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Am J Surg Pathol. 2006 Nov;30(11):1367-71.

The recurrence and the overall survival rates of ovarian serous borderline neoplasms with noninvasive implants is time dependent.

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1
Department of Pathology, The University of Texas, MD Anderson Cancer Center, Houston, TX 77030, USA. esilva@mdanderson.org

Abstract

Ovarian serous borderline neoplasm with noninvasive implants traditionally have been considered to be nonaggressive tumors associated with an excellent prognosis. However, in our experience, recurrences commonly develop as patients are followed over many years. Eighty cases of advanced-stage ovarian serous borderline tumor with noninvasive implants were identified; the minimum follow-up period for these cases was 5 years or until the death of the patient. The following cases were excluded: patients treated by cystectomy, patients who died of other causes, patients who developed other tumors, and patients who had as the only positive material after resection of the primary borderline neoplasm a tumor detected on a second look or third look operation. Hematoxylin and eosin-stained slides from the original ovarian tumor and the staging biopsies were reviewed in all cases. Slides of the recurrent tumor were available in all cases except for 2 in which the diagnosis was established clinically. The presence or absence of a micropapillary/cribriform pattern and microinvasion in the ovarian tumor was recorded. Follow-up was obtained from the patients' charts. Fischer exact test was used for statistical analysis. The patients' ages ranged from 17 to 67 years (median 36 y). Seventy-three patients were treated by total abdominal hysterectomy and bilateral salpingo-oophorectomy. Seven patients were treated by total abdominal hysterectomy and unilateral salpingo-oophorectomy. The International Federation of Gynecology and Obstetrics stage was as follows: stage II (29 cases), stage III (50 cases), and stage IV (1 case). After surgery, 58 patients were treated with chemotherapy, 7 with radiotherapy, and 1 with hormonal therapy. The follow-up ranged from 5 to 31 years (median 15.7 y). Thirty-five patients (44%) developed recurrences. Only 10% of the patients had a recurrence in less than 5 years, 19% had their recurrences between 5 and 10 years, 10% between 10 and 15 years, and 5% more than 15 years after resection of the primary neoplasm. The only statistically significant feature associated with recurrence was the presence of a micropapillary/cribriform pattern, although this pattern was present in only 26% of the cases that recurred. Of the 35 patients who had a recurrence, 2 were diagnosed clinically, both are alive with progressive disease at 1 and 5 years after the diagnosis of the recurrence; 6 had recurrent serous borderline tumors, all are without evidence of disease with a follow-up ranging from 7 to 18 years after resection of the ovarian borderline tumor (median 14 y); and 27 patients subsequently developed low-grade serous carcinoma, 7 are alive with progressive disease with a follow-up ranging from 10 to 29 years (median 15 y) and 20 died of disease between 3 to 25 years after resection of the ovarian borderline tumor (median 16 y). In summary, the true recurrence rate of ovarian serous borderline tumors with noninvasive implants can only be obtained through a long follow-up. In this group of patients, 77% and 34% of the subsequent tumors developed 5 years and 10 years after diagnosis of the ovarian tumor, respectively. Histologic examination of the recurrent tumor is important in determining further therapy and prognosis for these patients; all patients who recurred with borderline tumor are without evidence of disease, whereas 74% of the patients who recurred with low-grade serous carcinoma died of disease. We propose that patients be followed for a minimum of 10 years to evaluate for recurrences and for 20 years to evaluate for survival.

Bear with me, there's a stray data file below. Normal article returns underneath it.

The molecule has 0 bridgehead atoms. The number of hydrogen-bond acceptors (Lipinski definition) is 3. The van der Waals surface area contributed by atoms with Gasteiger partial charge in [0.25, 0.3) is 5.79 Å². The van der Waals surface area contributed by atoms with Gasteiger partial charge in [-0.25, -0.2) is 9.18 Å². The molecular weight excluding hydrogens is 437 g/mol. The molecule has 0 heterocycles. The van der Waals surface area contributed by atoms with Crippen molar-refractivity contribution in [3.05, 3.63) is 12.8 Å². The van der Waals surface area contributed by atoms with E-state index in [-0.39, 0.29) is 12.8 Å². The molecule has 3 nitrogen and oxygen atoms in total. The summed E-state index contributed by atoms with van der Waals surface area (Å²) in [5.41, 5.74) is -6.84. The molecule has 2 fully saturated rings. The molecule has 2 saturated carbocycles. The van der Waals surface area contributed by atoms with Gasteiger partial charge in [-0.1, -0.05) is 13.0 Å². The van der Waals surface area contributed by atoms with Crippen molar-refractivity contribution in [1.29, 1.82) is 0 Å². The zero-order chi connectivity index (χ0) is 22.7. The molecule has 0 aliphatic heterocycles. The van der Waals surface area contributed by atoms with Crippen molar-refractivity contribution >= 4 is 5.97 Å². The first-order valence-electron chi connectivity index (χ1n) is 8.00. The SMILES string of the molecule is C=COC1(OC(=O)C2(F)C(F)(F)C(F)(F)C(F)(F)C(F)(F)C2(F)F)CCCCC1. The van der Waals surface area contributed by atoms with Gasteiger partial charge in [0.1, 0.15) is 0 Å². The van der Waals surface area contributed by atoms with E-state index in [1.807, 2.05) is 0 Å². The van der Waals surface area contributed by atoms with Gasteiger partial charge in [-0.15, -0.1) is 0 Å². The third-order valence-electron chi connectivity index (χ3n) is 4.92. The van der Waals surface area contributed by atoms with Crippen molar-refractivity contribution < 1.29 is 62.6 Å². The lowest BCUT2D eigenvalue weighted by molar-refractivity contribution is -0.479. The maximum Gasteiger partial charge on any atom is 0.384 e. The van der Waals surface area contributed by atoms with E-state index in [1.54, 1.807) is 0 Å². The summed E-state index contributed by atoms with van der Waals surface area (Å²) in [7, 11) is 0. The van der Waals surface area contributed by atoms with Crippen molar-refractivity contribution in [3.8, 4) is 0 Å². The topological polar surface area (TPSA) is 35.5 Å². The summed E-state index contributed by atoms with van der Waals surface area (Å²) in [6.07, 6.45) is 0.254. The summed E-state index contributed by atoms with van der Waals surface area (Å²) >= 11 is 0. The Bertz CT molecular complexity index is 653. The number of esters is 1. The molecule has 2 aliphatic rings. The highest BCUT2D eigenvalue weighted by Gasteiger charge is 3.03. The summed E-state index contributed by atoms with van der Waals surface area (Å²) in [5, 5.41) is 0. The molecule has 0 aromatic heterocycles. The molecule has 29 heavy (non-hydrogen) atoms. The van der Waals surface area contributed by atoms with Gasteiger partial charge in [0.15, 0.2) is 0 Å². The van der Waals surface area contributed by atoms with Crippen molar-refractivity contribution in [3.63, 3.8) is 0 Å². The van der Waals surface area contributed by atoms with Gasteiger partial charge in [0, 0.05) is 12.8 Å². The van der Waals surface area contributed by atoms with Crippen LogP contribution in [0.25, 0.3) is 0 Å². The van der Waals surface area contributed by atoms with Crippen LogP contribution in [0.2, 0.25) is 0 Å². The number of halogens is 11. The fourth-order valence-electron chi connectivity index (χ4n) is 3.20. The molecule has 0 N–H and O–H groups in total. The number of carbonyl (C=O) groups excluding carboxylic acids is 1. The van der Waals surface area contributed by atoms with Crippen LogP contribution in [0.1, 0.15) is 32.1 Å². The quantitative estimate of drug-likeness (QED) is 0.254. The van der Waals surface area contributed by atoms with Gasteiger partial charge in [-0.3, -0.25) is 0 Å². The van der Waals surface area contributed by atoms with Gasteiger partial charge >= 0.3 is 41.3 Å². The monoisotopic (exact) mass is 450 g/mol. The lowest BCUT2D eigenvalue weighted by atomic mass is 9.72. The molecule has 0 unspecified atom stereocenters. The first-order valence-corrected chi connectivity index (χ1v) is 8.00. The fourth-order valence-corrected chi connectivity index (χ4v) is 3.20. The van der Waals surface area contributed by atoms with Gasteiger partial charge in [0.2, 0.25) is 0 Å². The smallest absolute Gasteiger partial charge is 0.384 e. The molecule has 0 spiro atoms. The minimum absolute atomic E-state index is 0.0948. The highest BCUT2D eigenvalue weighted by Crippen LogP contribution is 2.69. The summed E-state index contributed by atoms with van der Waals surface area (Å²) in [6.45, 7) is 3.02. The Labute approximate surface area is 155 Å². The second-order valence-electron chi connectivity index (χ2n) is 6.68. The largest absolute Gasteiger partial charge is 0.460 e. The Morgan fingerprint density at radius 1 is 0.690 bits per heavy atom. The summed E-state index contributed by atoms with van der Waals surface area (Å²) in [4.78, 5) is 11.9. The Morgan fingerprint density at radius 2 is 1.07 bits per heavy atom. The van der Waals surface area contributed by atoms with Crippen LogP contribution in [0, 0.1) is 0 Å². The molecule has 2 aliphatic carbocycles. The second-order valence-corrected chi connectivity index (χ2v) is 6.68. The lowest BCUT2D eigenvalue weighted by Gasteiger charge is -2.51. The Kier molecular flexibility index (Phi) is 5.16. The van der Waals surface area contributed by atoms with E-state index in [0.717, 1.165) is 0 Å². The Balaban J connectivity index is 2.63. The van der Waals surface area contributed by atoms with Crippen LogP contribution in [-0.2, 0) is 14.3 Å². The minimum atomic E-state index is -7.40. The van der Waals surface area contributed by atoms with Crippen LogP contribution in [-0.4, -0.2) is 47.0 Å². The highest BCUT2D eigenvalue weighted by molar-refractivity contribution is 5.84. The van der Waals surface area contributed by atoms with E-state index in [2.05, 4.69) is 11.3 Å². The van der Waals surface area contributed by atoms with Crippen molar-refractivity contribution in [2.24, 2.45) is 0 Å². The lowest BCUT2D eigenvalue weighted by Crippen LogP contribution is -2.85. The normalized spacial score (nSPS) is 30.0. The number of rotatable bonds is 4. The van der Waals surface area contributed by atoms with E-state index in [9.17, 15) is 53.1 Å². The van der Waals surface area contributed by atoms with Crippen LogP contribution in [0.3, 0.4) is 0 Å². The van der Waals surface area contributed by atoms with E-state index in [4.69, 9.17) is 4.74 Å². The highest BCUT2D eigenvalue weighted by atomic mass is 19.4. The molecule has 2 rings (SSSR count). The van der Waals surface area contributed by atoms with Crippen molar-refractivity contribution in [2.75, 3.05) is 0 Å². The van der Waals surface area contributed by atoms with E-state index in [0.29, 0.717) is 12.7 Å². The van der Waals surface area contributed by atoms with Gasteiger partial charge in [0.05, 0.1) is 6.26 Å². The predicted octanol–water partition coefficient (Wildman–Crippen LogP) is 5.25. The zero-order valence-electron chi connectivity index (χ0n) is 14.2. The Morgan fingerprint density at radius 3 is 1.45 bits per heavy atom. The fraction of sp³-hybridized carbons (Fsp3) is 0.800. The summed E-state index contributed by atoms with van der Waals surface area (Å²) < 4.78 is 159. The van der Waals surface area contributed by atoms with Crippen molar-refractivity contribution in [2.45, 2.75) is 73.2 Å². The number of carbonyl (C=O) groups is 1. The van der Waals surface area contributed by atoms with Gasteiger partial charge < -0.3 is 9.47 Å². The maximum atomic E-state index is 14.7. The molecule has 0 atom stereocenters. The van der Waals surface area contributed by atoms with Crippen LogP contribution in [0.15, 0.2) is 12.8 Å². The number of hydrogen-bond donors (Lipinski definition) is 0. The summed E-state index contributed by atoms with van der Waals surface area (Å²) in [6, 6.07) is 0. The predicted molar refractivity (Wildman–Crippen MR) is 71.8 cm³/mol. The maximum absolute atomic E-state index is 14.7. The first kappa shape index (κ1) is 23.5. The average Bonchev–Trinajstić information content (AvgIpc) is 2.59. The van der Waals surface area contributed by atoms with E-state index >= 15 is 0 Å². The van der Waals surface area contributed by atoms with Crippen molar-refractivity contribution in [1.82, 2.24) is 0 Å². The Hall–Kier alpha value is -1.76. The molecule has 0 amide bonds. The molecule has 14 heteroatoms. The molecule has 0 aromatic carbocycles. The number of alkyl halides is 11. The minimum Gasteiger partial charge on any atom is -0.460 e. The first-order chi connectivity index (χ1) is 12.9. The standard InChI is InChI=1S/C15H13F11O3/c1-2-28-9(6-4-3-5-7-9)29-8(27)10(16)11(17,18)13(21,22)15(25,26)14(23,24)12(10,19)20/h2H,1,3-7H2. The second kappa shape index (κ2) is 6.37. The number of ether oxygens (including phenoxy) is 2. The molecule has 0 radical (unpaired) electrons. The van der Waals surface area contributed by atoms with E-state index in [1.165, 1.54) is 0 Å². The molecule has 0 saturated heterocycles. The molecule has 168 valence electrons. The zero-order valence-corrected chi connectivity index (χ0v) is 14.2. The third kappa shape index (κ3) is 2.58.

[Indexed for MEDLINE]

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